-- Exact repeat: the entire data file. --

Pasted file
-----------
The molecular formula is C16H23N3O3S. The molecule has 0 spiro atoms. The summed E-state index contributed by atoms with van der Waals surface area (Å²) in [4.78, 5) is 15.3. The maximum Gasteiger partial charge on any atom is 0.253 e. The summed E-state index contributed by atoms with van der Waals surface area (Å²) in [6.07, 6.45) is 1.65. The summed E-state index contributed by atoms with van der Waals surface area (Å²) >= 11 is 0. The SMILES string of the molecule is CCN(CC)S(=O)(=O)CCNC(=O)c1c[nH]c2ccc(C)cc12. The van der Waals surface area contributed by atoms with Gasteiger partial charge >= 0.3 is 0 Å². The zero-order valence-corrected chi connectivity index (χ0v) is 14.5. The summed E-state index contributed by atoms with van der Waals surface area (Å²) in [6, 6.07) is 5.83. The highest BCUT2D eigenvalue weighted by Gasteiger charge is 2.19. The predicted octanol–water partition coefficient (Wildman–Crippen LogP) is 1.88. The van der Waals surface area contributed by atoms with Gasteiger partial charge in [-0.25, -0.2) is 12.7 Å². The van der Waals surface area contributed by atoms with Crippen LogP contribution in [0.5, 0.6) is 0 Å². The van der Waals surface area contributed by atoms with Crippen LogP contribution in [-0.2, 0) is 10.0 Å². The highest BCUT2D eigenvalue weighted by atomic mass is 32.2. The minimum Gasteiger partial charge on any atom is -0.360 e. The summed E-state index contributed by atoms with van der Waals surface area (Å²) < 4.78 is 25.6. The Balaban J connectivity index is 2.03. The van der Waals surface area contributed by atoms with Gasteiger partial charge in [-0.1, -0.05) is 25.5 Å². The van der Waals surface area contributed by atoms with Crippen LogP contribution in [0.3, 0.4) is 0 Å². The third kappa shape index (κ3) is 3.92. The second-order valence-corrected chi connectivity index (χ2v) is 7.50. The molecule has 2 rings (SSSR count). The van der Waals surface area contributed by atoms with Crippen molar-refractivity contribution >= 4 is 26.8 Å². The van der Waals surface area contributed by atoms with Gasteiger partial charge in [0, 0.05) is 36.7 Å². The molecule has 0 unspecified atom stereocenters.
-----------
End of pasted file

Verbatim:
The molecular formula is C16H23N3O3S. The molecule has 0 spiro atoms. The summed E-state index contributed by atoms with van der Waals surface area (Å²) in [4.78, 5) is 15.3. The maximum Gasteiger partial charge on any atom is 0.253 e. The summed E-state index contributed by atoms with van der Waals surface area (Å²) in [6.07, 6.45) is 1.65. The summed E-state index contributed by atoms with van der Waals surface area (Å²) >= 11 is 0. The SMILES string of the molecule is CCN(CC)S(=O)(=O)CCNC(=O)c1c[nH]c2ccc(C)cc12. The van der Waals surface area contributed by atoms with Gasteiger partial charge >= 0.3 is 0 Å². The zero-order valence-corrected chi connectivity index (χ0v) is 14.5. The summed E-state index contributed by atoms with van der Waals surface area (Å²) in [6, 6.07) is 5.83. The highest BCUT2D eigenvalue weighted by Gasteiger charge is 2.19. The predicted octanol–water partition coefficient (Wildman–Crippen LogP) is 1.88. The van der Waals surface area contributed by atoms with Gasteiger partial charge in [-0.25, -0.2) is 12.7 Å². The van der Waals surface area contributed by atoms with Crippen LogP contribution in [0.5, 0.6) is 0 Å². The van der Waals surface area contributed by atoms with Crippen LogP contribution in [-0.2, 0) is 10.0 Å². The highest BCUT2D eigenvalue weighted by atomic mass is 32.2. The minimum Gasteiger partial charge on any atom is -0.360 e. The summed E-state index contributed by atoms with van der Waals surface area (Å²) < 4.78 is 25.6. The Balaban J connectivity index is 2.03. The van der Waals surface area contributed by atoms with Gasteiger partial charge in [-0.1, -0.05) is 25.5 Å². The van der Waals surface area contributed by atoms with Crippen LogP contribution in [0.3, 0.4) is 0 Å². The third kappa shape index (κ3) is 3.92. The second-order valence-corrected chi connectivity index (χ2v) is 7.50. The molecule has 2 rings (SSSR count). The van der Waals surface area contributed by atoms with Crippen molar-refractivity contribution >= 4 is 26.8 Å². The van der Waals surface area contributed by atoms with Gasteiger partial charge in [0, 0.05) is 36.7 Å². The molecule has 0 unspecified atom stereocenters.